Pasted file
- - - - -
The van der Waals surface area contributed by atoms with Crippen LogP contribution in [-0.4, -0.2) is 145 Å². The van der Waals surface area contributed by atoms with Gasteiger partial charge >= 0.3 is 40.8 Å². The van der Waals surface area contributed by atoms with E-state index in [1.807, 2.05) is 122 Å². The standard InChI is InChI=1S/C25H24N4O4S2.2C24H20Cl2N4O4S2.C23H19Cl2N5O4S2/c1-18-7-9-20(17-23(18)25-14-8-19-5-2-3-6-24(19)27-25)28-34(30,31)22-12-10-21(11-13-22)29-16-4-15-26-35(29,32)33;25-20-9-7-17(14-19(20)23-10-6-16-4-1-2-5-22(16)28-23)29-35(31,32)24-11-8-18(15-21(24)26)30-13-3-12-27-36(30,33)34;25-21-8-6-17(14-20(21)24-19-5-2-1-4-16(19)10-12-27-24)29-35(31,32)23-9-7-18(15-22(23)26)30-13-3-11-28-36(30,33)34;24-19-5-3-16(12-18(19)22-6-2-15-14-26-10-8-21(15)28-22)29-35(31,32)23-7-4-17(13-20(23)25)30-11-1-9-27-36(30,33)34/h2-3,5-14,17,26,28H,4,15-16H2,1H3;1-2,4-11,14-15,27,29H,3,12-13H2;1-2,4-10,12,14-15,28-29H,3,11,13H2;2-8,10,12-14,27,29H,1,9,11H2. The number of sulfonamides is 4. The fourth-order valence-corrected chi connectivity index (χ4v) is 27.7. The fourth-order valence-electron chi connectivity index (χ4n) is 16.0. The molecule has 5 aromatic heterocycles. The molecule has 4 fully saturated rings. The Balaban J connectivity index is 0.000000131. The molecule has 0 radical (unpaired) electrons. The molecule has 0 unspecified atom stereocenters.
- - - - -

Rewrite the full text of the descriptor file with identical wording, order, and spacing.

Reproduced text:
The van der Waals surface area contributed by atoms with Crippen LogP contribution in [-0.4, -0.2) is 145 Å². The van der Waals surface area contributed by atoms with Gasteiger partial charge >= 0.3 is 40.8 Å². The van der Waals surface area contributed by atoms with E-state index in [1.807, 2.05) is 122 Å². The standard InChI is InChI=1S/C25H24N4O4S2.2C24H20Cl2N4O4S2.C23H19Cl2N5O4S2/c1-18-7-9-20(17-23(18)25-14-8-19-5-2-3-6-24(19)27-25)28-34(30,31)22-12-10-21(11-13-22)29-16-4-15-26-35(29,32)33;25-20-9-7-17(14-19(20)23-10-6-16-4-1-2-5-22(16)28-23)29-35(31,32)24-11-8-18(15-21(24)26)30-13-3-12-27-36(30,33)34;25-21-8-6-17(14-20(21)24-19-5-2-1-4-16(19)10-12-27-24)29-35(31,32)23-9-7-18(15-22(23)26)30-13-3-11-28-36(30,33)34;24-19-5-3-16(12-18(19)22-6-2-15-14-26-10-8-21(15)28-22)29-35(31,32)23-7-4-17(13-20(23)25)30-11-1-9-27-36(30,33)34/h2-3,5-14,17,26,28H,4,15-16H2,1H3;1-2,4-11,14-15,27,29H,3,12-13H2;1-2,4-10,12,14-15,28-29H,3,11,13H2;2-8,10,12-14,27,29H,1,9,11H2. The number of sulfonamides is 4. The fourth-order valence-corrected chi connectivity index (χ4v) is 27.7. The fourth-order valence-electron chi connectivity index (χ4n) is 16.0. The molecule has 5 aromatic heterocycles. The molecule has 4 fully saturated rings. The Balaban J connectivity index is 0.000000131. The molecule has 0 radical (unpaired) electrons. The molecule has 0 unspecified atom stereocenters.